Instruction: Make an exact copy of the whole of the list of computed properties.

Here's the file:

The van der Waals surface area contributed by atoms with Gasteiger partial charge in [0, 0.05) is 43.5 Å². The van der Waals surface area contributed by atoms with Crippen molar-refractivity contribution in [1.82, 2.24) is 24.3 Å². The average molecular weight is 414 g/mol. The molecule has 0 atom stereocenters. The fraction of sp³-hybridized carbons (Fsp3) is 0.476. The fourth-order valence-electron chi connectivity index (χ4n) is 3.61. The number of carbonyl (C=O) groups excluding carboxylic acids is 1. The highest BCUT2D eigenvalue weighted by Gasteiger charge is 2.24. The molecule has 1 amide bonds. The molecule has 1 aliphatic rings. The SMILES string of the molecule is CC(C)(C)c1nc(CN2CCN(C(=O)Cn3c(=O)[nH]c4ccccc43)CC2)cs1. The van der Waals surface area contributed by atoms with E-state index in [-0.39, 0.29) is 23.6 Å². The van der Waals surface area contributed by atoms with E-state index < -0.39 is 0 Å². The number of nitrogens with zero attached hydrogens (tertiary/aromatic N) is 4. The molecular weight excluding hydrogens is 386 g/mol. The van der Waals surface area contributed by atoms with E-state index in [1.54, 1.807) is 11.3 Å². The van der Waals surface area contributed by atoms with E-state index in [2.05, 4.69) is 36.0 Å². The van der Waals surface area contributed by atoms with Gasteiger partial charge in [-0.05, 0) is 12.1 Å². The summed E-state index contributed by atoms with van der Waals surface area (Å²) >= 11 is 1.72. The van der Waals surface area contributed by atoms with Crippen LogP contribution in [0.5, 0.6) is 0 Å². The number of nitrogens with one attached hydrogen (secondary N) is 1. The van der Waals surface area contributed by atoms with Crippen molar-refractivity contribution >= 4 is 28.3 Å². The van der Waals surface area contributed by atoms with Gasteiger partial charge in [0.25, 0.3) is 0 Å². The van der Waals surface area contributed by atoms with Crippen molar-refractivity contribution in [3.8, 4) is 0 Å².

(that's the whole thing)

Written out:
The van der Waals surface area contributed by atoms with Gasteiger partial charge in [0, 0.05) is 43.5 Å². The van der Waals surface area contributed by atoms with Crippen molar-refractivity contribution in [1.82, 2.24) is 24.3 Å². The average molecular weight is 414 g/mol. The molecule has 0 atom stereocenters. The fraction of sp³-hybridized carbons (Fsp3) is 0.476. The fourth-order valence-electron chi connectivity index (χ4n) is 3.61. The number of carbonyl (C=O) groups excluding carboxylic acids is 1. The highest BCUT2D eigenvalue weighted by Gasteiger charge is 2.24. The molecule has 1 amide bonds. The molecule has 1 aliphatic rings. The SMILES string of the molecule is CC(C)(C)c1nc(CN2CCN(C(=O)Cn3c(=O)[nH]c4ccccc43)CC2)cs1. The van der Waals surface area contributed by atoms with E-state index in [-0.39, 0.29) is 23.6 Å². The van der Waals surface area contributed by atoms with E-state index < -0.39 is 0 Å². The number of nitrogens with zero attached hydrogens (tertiary/aromatic N) is 4. The molecular weight excluding hydrogens is 386 g/mol. The van der Waals surface area contributed by atoms with E-state index in [1.54, 1.807) is 11.3 Å². The van der Waals surface area contributed by atoms with E-state index in [2.05, 4.69) is 36.0 Å². The van der Waals surface area contributed by atoms with Gasteiger partial charge in [-0.05, 0) is 12.1 Å². The summed E-state index contributed by atoms with van der Waals surface area (Å²) >= 11 is 1.72. The van der Waals surface area contributed by atoms with Crippen LogP contribution in [0.5, 0.6) is 0 Å². The number of nitrogens with one attached hydrogen (secondary N) is 1. The van der Waals surface area contributed by atoms with Crippen molar-refractivity contribution >= 4 is 28.3 Å². The van der Waals surface area contributed by atoms with Gasteiger partial charge in [0.25, 0.3) is 0 Å². The van der Waals surface area contributed by atoms with Crippen molar-refractivity contribution in [3.8, 4) is 0 Å².